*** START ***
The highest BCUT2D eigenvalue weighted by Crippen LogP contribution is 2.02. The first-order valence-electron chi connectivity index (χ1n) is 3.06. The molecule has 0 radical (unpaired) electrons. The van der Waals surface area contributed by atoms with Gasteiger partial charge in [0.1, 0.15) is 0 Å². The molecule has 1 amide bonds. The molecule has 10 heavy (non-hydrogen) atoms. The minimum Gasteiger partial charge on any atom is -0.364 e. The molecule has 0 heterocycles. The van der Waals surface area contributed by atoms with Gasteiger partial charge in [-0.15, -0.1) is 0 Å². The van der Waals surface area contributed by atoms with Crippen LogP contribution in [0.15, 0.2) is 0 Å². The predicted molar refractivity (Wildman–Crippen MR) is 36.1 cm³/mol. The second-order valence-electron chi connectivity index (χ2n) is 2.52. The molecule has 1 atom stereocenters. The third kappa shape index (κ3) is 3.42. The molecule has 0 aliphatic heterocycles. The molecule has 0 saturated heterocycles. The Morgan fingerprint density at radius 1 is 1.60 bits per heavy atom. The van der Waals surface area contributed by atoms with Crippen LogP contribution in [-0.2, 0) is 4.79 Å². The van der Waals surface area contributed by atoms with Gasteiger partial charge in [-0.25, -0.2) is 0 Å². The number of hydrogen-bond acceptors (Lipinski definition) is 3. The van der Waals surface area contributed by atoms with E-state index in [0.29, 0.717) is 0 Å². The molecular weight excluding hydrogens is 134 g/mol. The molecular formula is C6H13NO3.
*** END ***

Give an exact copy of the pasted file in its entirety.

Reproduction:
The highest BCUT2D eigenvalue weighted by Crippen LogP contribution is 2.02. The first-order valence-electron chi connectivity index (χ1n) is 3.06. The molecule has 0 radical (unpaired) electrons. The van der Waals surface area contributed by atoms with Gasteiger partial charge in [0.1, 0.15) is 0 Å². The molecule has 1 amide bonds. The molecule has 10 heavy (non-hydrogen) atoms. The minimum Gasteiger partial charge on any atom is -0.364 e. The molecule has 0 heterocycles. The van der Waals surface area contributed by atoms with Gasteiger partial charge in [-0.15, -0.1) is 0 Å². The van der Waals surface area contributed by atoms with Crippen LogP contribution in [0.15, 0.2) is 0 Å². The predicted molar refractivity (Wildman–Crippen MR) is 36.1 cm³/mol. The second-order valence-electron chi connectivity index (χ2n) is 2.52. The molecule has 1 atom stereocenters. The third kappa shape index (κ3) is 3.42. The molecule has 0 aliphatic heterocycles. The molecule has 0 saturated heterocycles. The Morgan fingerprint density at radius 1 is 1.60 bits per heavy atom. The van der Waals surface area contributed by atoms with Crippen LogP contribution in [-0.2, 0) is 4.79 Å². The van der Waals surface area contributed by atoms with Gasteiger partial charge in [-0.25, -0.2) is 0 Å². The number of hydrogen-bond acceptors (Lipinski definition) is 3. The van der Waals surface area contributed by atoms with E-state index in [0.29, 0.717) is 0 Å². The molecular weight excluding hydrogens is 134 g/mol. The molecular formula is C6H13NO3.